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May 2015

Adam Blum and Marvin Blum 
I was honored to have the opportunity to ask Warren Buffett a question on Saturday at Berkshire Hathaway's 50th Annual Shareholder's Meeting. On a day devoted to investing, I feel it's important to have an estate planning moment and get some wisdom from the Oracle of Omaha. Here's my question:


"...At the annual meeting a couple of years ago, I asked about your estate plan and your idea of leaving kids enough so they can do anything, but not so much that they can do nothing. (Click on this link to read the 2013 Q & A with Mr. Buffett:  May 2013-Q&A With Buffett).

Today, I'd like to ask about your decision to sign The Giving Pledge, promising to give away at least half of your assets to charity. Can you talk about your views on philanthropy and how to balance leaving an inheritance to your family versus leaving assets to charity?"


Buffett's response was very insightful, containing the following ideas:


Plan ahead of time. There are many estate planning opportunities available now to set aside assets for your children and get those assets out of your estate. Once your family's inheritance is secure, it opens the door to leave the rest of your assets ("over 99% in my case") to charity and avoid paying estate tax.

Planning is an individual thing.
Regarding planning, "everybody has to develop their own feelings about it and should follow where they go."  The same applies in selecting what causes you want to support. "It's a very individual thing ... But I would say, start thinking about it."  


Know your family. Buffett believes that "limited amounts do some real good for my children, so I'll be sure that they have that."  Consider what size inheritance fits your family.     


Ask yourself, "Where does it do the most good?" "There's no Forbes 400 in the graveyard ... when I look at a bunch of stock certificates in a safe deposit box that were put there fifty years ago or so, they have absolutely no utility to me. Zero ... So, here are these things that have no utility to me, and they have enormous utility to some people in other parts of the world.  They can save lives. They can provide vaccines. They can provide education. They have all kinds of utility. So why in the world should they sit there for me or for some fourth generation of great-grandchildren or something when they can do a lot of good now?"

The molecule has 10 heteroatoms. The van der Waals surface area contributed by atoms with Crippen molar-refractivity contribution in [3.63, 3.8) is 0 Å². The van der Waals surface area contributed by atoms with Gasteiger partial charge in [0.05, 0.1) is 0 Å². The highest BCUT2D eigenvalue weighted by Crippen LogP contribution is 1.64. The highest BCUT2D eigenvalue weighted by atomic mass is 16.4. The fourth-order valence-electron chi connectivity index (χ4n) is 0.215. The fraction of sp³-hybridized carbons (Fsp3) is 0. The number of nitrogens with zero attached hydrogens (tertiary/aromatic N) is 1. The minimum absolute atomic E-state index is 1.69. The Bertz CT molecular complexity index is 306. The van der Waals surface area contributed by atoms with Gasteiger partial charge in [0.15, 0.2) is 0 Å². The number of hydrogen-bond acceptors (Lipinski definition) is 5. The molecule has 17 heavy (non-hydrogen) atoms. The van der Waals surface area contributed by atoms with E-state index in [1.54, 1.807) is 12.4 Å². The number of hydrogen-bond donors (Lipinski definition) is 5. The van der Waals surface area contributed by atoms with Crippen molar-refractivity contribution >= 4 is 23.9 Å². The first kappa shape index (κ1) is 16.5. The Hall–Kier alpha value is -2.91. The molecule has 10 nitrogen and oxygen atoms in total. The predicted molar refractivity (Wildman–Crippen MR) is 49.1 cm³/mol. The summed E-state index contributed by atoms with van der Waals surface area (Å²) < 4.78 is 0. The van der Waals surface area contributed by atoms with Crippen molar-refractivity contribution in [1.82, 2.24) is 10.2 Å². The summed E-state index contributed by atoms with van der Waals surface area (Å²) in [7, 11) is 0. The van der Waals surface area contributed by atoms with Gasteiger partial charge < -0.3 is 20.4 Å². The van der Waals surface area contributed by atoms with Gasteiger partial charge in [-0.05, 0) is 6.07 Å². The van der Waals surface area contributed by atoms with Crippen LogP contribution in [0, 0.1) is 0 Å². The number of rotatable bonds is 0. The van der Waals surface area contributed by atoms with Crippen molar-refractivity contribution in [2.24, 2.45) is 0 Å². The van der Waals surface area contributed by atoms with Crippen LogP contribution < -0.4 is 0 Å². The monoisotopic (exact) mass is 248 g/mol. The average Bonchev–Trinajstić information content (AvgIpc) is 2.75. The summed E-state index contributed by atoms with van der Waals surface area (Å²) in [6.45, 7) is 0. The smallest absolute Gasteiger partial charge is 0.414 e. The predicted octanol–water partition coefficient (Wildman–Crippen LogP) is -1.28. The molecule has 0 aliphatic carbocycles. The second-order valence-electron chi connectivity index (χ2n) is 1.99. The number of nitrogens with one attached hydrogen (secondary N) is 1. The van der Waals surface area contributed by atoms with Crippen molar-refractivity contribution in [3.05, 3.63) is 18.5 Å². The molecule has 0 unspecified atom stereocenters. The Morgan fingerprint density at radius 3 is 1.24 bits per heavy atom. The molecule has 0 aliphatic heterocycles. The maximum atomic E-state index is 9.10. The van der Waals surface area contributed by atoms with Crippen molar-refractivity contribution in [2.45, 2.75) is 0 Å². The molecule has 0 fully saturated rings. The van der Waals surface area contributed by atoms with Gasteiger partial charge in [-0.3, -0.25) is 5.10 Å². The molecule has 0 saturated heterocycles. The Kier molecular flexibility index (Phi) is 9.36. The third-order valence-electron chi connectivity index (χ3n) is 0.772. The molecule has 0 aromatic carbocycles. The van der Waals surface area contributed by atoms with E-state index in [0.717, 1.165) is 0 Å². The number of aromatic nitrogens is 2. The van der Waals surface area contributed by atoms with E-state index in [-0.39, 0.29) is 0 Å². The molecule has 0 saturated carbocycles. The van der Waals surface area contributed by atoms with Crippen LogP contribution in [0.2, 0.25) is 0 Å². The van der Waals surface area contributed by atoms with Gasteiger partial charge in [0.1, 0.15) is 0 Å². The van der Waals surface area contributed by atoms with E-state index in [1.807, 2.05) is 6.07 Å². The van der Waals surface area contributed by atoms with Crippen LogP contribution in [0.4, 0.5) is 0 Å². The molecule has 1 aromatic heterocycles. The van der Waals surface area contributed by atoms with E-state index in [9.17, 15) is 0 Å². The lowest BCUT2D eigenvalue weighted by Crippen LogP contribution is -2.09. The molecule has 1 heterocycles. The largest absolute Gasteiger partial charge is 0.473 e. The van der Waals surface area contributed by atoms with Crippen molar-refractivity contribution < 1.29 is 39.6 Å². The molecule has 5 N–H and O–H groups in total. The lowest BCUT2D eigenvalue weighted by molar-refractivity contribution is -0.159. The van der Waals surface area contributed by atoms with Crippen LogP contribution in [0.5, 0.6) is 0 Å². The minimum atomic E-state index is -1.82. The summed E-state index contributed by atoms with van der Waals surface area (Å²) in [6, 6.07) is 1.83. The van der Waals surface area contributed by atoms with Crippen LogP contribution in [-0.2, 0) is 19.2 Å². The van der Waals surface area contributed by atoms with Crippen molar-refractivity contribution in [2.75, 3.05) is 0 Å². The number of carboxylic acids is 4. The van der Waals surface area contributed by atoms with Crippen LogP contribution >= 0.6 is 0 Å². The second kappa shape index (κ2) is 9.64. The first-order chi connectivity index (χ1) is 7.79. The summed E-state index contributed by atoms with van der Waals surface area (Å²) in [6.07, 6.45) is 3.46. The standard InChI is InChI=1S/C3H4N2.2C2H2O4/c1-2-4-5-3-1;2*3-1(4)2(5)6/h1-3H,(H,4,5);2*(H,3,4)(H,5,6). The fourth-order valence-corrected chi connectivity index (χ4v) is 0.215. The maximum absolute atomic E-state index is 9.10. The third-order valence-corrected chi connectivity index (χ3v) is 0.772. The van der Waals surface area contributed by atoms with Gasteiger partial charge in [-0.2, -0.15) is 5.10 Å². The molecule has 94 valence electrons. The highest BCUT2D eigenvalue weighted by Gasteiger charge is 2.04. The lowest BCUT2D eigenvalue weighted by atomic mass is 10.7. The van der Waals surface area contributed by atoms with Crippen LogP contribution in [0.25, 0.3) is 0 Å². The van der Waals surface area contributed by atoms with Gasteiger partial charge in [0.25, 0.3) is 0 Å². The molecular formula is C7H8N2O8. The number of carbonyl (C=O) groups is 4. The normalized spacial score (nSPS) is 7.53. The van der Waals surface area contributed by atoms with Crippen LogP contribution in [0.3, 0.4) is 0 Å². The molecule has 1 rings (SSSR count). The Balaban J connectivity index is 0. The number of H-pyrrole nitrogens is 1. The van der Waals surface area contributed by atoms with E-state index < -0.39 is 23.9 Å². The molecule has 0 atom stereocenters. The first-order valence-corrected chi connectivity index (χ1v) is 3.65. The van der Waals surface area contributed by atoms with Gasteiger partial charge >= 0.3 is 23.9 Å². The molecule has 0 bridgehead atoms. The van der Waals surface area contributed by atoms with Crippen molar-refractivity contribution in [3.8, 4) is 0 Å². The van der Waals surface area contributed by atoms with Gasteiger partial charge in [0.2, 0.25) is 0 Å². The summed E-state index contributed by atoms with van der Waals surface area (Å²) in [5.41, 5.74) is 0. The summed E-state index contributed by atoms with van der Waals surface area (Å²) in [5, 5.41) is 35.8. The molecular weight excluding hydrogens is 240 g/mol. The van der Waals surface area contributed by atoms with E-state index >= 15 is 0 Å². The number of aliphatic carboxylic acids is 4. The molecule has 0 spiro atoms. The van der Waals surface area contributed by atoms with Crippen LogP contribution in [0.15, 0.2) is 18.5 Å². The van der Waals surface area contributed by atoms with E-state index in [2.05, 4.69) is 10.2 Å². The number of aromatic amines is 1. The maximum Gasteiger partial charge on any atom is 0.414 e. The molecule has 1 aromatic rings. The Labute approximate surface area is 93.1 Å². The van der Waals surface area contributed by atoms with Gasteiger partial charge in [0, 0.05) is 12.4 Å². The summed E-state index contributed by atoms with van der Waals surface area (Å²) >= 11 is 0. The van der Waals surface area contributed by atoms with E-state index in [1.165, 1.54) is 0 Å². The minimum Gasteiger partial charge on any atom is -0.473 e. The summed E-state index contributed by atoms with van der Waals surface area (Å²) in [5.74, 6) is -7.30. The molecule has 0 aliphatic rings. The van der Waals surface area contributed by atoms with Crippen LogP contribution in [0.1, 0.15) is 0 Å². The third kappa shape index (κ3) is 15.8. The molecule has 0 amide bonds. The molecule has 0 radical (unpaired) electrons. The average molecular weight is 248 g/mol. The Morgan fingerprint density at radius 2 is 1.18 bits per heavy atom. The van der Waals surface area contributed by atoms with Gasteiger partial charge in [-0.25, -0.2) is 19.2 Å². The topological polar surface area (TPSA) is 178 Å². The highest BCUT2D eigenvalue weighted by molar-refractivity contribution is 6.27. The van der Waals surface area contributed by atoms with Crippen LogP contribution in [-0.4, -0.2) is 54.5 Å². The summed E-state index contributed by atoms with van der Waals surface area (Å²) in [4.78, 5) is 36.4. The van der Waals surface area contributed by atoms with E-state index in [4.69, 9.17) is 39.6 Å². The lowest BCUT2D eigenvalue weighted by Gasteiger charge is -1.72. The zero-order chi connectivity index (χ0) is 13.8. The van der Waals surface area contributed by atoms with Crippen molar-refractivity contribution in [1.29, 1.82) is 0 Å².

Start thinking about it now. "When I call people on The Giving Pledge, I'll get some 70-year old, and he says, 'you know, I don't wanna think about it yet.' I always tell them, 'well, are you gonna make a better decision when you're 95 with some blond on your lap?" Plan now while you are thinking clearly and can help guide your family. 


If you are interested in following Buffett's advice to pre-fund your family's inheritance, we can assist you with estate freeze planning, which uses every measure possible to transfer wealth and avoid estate tax.  There are ways to do this where you can retain access to your assets and control over your assets.  


Once you have completed the pre-funding process, you can join Buffett in what we call the "dessert of estate planning" --charitable giving.  Enjoy the sweetness of your generosity to philanthropic causes by creating a private foundation, a charitable lead trust, a charitable remainder trust, a donor-advised fund, or other charitable vehicles.    


Click here to see a chart of the planning: Estate Planning Chart   

Click here to read the Q & A transcript:Q & A with Buffett-May 2015

Whatever your individual situation, we would welcome the opportunity to sit down with you and discuss what plan fits your needs and goals.

Marvin Blum
The Blum Firm, P.C.
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This communication contains generalizations and simplifications. Prior to implementing any estate plan, you should consult with competent tax and legal counsel to assess your specific circumstances and determine whether any particular technique discussed in this communication would be appropriate for you and could be implemented in a manner designed to achieve the desired favorable outcome. This communication including any attachments is not intended to be, and should not be construed as, U.S. federal tax advice for purposes of Circular 230 and may not be used for the purpose of avoiding penalties under the Internal Revenue Code. Additionally, this communication including any attachments is for education purposes and is not intended to be used for, and should not be used for, the purpose of promoting, marketing or recommending to another party any transaction or matter addressed herein.